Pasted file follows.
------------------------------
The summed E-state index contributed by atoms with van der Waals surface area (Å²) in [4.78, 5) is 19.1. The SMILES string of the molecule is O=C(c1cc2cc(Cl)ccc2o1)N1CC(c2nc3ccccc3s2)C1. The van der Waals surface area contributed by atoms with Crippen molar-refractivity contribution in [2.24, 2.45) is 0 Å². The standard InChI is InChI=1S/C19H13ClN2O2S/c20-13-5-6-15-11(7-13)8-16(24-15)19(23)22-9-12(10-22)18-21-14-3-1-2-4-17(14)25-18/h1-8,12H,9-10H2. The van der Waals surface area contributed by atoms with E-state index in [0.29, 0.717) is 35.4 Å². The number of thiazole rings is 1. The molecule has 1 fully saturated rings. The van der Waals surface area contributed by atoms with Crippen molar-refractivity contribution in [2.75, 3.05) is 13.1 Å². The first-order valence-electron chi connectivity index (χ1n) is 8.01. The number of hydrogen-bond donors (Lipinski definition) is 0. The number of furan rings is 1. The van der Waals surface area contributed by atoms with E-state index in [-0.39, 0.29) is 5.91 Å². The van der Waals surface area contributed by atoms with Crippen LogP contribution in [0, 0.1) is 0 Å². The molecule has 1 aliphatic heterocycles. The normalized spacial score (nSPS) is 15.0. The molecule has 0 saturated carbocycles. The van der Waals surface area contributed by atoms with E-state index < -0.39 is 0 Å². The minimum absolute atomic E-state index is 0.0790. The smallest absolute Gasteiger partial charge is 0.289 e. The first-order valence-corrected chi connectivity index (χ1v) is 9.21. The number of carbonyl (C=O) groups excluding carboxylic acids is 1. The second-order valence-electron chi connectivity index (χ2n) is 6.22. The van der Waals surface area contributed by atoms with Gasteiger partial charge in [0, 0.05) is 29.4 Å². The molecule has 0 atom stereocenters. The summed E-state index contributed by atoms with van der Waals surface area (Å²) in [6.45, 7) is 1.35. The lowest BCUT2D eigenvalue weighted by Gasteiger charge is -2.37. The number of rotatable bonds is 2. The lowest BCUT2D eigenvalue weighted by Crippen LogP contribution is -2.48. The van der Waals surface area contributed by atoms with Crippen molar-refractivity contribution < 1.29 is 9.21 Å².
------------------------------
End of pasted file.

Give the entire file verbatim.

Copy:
The summed E-state index contributed by atoms with van der Waals surface area (Å²) in [4.78, 5) is 19.1. The SMILES string of the molecule is O=C(c1cc2cc(Cl)ccc2o1)N1CC(c2nc3ccccc3s2)C1. The van der Waals surface area contributed by atoms with Crippen molar-refractivity contribution in [2.24, 2.45) is 0 Å². The standard InChI is InChI=1S/C19H13ClN2O2S/c20-13-5-6-15-11(7-13)8-16(24-15)19(23)22-9-12(10-22)18-21-14-3-1-2-4-17(14)25-18/h1-8,12H,9-10H2. The van der Waals surface area contributed by atoms with E-state index in [0.29, 0.717) is 35.4 Å². The number of thiazole rings is 1. The molecule has 1 fully saturated rings. The van der Waals surface area contributed by atoms with Crippen molar-refractivity contribution in [2.75, 3.05) is 13.1 Å². The first-order valence-electron chi connectivity index (χ1n) is 8.01. The number of hydrogen-bond donors (Lipinski definition) is 0. The number of furan rings is 1. The van der Waals surface area contributed by atoms with E-state index in [-0.39, 0.29) is 5.91 Å². The van der Waals surface area contributed by atoms with Crippen LogP contribution in [0, 0.1) is 0 Å². The molecule has 1 aliphatic heterocycles. The normalized spacial score (nSPS) is 15.0. The molecule has 0 saturated carbocycles. The van der Waals surface area contributed by atoms with E-state index < -0.39 is 0 Å². The minimum absolute atomic E-state index is 0.0790. The smallest absolute Gasteiger partial charge is 0.289 e. The first-order valence-corrected chi connectivity index (χ1v) is 9.21. The number of carbonyl (C=O) groups excluding carboxylic acids is 1. The second-order valence-electron chi connectivity index (χ2n) is 6.22. The van der Waals surface area contributed by atoms with Gasteiger partial charge in [0, 0.05) is 29.4 Å². The molecule has 0 atom stereocenters. The summed E-state index contributed by atoms with van der Waals surface area (Å²) in [6.45, 7) is 1.35. The lowest BCUT2D eigenvalue weighted by Gasteiger charge is -2.37. The number of rotatable bonds is 2. The lowest BCUT2D eigenvalue weighted by Crippen LogP contribution is -2.48. The van der Waals surface area contributed by atoms with Crippen molar-refractivity contribution < 1.29 is 9.21 Å².